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1936, Blue Book

Newnham Walk

History of Newnham Walk

Next to the surgery is The Pightle, originally owned by St John’s College. In 1864, the College granted the house as its first 99-year lease in the Newnham area to one of its Fellows, Professor George Liveing, a chemist and spectroscopist, who subsequent became President of the College and was still living there in 1922-23. In the 1886 Ordnance Survey map, it is shown as having a large garden which included most of what is now Wordsworth Grove plus a narrow strip of land that extended to what is now Church Rate Walk. The next occupant was Dr Charles George Lewis Wolf, a biochemist at Addenbrooke’s Hospital. The house was acquired by Newnham College in 1945.

See 3, Summerfield, Cambridge

Newnham Walk not  listed in Mathieson’s Director of Cambridge in 1867

1874 (Spalding’s)




No.3 Newnham Walk (which is also No.1 Wordsworth Grove) appears in the 1901 Ordnance Map but not in the 1885 map. The land on which it was built was sold in 1897 by St Catharine’s College to St John’s College, and was then leased in 1901 to William Sindall, a builder, who built the house and lived in it. It was subsequently leased to Dr Hugh Scott (1920), to His Honour Judge Henry Gatchell Farrant102 (1921), to Professor W.B.R. King (1943), and to Sir Rudolph Albert Peters and Miss Gwendoline Peters (1955). Following Sir Rudolph Peters’s death, Dr Hermann Hauser and Dr Pamela Raspe in 1982 purchased the lease from his widow Lady Frances Williamina Peters, and then in 1984 acquired from St John’s College (the ground landlord) the land on which the house was built.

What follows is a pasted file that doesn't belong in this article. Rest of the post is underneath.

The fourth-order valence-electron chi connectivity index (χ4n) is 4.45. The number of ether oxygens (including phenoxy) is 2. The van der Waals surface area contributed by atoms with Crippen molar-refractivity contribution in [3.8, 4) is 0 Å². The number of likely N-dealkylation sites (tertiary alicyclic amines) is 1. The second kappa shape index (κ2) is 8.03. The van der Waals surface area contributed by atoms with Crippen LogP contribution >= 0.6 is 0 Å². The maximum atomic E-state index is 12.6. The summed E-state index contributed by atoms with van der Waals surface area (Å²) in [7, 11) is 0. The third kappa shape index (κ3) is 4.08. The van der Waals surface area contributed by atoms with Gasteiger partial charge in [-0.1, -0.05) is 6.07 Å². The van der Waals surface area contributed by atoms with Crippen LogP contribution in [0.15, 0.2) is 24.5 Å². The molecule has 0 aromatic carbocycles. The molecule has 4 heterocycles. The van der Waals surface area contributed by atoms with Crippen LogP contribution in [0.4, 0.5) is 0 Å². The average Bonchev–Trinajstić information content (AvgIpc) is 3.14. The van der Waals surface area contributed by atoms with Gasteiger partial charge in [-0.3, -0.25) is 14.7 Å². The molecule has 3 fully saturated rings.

During the First World War, No.3 was used by the Red Cross as an auxiliary hospital: one of over 3,000 such hospitals across the country. Thus in Spalding’s for 1915, it is listed as “First Borough Red Cross Hospital”. It was linked to the First Eastern General Hospital (Territorial Force). Philomena Guillebaud’s history of this general hospital, From Bats to Beds to Books, describes how in 1914 the Army requisitioned what had previously been the sports field of Clare and King’s Colleges (the “bats” of the title) to build a military hospital (the “beds”) on what later became the site of the University Library (the “books”). She notes that “the rapid influx of ill and wounded necessitated expanding facilities for convalescents to free up beds for the newcomers, and in rapid succession Red Cross and other auxiliary hospitals came into being to meet these needs”. By the end of 1915 there were a number of them, including – in addition to Wordsworth Grove – one in Cheshunt College in Bateman Street, and others in surrounding villages such as Linton, Histon, Fulbourn, Cottenham and Shepreth, usually located in large private houses. The patients at the auxiliary hospitals were generally less seriously wounded than at the military hospitals and needed to convalesce; servicemen tended to prefer them because they were not so strict, were less crowded, and the surroundings were more homely. An audiotaped interview with Joan Lydia Lush, a British nurse who had read Classics at Newnham College, and served with the Red Cross in Cambridge between May 1915 and November 1918, refers to her being recruited by a Newnham don, Miss Ellis, to work at a Red Cross Voluntary Aid Detachment “outside the gates of Newnham”.

No 3 Summerfield, Cambridge – A House, Street and Area History


The Pightle Newnham College


(3) Sir Rudolph Peters

(3) Miss G Peters


1 Mrs M Barnett

2. S Gentle Jn

3. B Dickins

4. Walter Barnard

5. Frank Curtis


The Pightle Newnham College


(3) Sir Rudolph Peters

(3) Miss G peters


  1. Frank Curtis
  2. S Gentle, Jn
  3. Professor B Dickins
  4. Peter Mew
  5. H Stevens


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